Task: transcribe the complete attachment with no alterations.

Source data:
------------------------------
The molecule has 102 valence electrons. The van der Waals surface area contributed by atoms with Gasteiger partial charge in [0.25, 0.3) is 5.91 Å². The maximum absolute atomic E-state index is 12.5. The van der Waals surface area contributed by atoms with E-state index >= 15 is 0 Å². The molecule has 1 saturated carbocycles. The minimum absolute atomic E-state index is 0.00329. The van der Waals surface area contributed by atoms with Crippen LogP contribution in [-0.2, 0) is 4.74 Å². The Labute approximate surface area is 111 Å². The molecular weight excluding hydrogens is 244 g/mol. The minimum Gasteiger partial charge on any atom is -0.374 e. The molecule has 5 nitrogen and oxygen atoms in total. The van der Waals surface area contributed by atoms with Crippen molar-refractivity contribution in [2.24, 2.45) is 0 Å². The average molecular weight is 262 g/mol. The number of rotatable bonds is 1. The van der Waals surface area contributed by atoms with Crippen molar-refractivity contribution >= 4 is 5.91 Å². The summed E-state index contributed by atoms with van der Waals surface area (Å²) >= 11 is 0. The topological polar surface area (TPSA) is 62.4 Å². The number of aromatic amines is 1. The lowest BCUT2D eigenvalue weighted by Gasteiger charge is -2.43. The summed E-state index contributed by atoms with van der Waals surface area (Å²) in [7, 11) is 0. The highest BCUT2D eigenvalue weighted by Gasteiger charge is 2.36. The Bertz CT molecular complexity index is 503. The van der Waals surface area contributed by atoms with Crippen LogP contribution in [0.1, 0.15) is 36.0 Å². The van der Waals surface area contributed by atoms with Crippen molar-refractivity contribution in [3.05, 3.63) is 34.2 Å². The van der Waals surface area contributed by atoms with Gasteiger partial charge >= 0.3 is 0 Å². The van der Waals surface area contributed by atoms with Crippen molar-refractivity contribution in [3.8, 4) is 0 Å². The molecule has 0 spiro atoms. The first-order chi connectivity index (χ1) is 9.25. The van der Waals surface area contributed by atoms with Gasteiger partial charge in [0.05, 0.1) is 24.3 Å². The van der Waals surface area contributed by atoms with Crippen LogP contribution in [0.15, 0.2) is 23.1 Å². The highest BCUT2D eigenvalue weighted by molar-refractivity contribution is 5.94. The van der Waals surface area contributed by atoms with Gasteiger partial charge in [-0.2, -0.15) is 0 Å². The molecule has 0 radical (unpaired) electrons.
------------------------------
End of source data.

The molecule has 102 valence electrons. The van der Waals surface area contributed by atoms with Gasteiger partial charge in [0.25, 0.3) is 5.91 Å². The maximum absolute atomic E-state index is 12.5. The van der Waals surface area contributed by atoms with E-state index >= 15 is 0 Å². The molecule has 1 saturated carbocycles. The minimum absolute atomic E-state index is 0.00329. The van der Waals surface area contributed by atoms with Crippen LogP contribution in [-0.2, 0) is 4.74 Å². The Labute approximate surface area is 111 Å². The molecular weight excluding hydrogens is 244 g/mol. The minimum Gasteiger partial charge on any atom is -0.374 e. The molecule has 5 nitrogen and oxygen atoms in total. The van der Waals surface area contributed by atoms with Crippen molar-refractivity contribution in [2.24, 2.45) is 0 Å². The average molecular weight is 262 g/mol. The number of rotatable bonds is 1. The van der Waals surface area contributed by atoms with Crippen molar-refractivity contribution >= 4 is 5.91 Å². The summed E-state index contributed by atoms with van der Waals surface area (Å²) >= 11 is 0. The topological polar surface area (TPSA) is 62.4 Å². The number of aromatic amines is 1. The lowest BCUT2D eigenvalue weighted by Gasteiger charge is -2.43. The summed E-state index contributed by atoms with van der Waals surface area (Å²) in [7, 11) is 0. The highest BCUT2D eigenvalue weighted by Gasteiger charge is 2.36. The Bertz CT molecular complexity index is 503. The van der Waals surface area contributed by atoms with Crippen LogP contribution in [0.1, 0.15) is 36.0 Å². The van der Waals surface area contributed by atoms with Crippen molar-refractivity contribution in [3.05, 3.63) is 34.2 Å². The van der Waals surface area contributed by atoms with Gasteiger partial charge >= 0.3 is 0 Å². The van der Waals surface area contributed by atoms with Crippen molar-refractivity contribution in [3.8, 4) is 0 Å². The molecule has 0 spiro atoms. The first-order chi connectivity index (χ1) is 9.25. The van der Waals surface area contributed by atoms with Gasteiger partial charge in [0.05, 0.1) is 24.3 Å². The van der Waals surface area contributed by atoms with Crippen LogP contribution in [0.15, 0.2) is 23.1 Å². The highest BCUT2D eigenvalue weighted by molar-refractivity contribution is 5.94. The van der Waals surface area contributed by atoms with Gasteiger partial charge in [-0.2, -0.15) is 0 Å². The molecule has 0 radical (unpaired) electrons.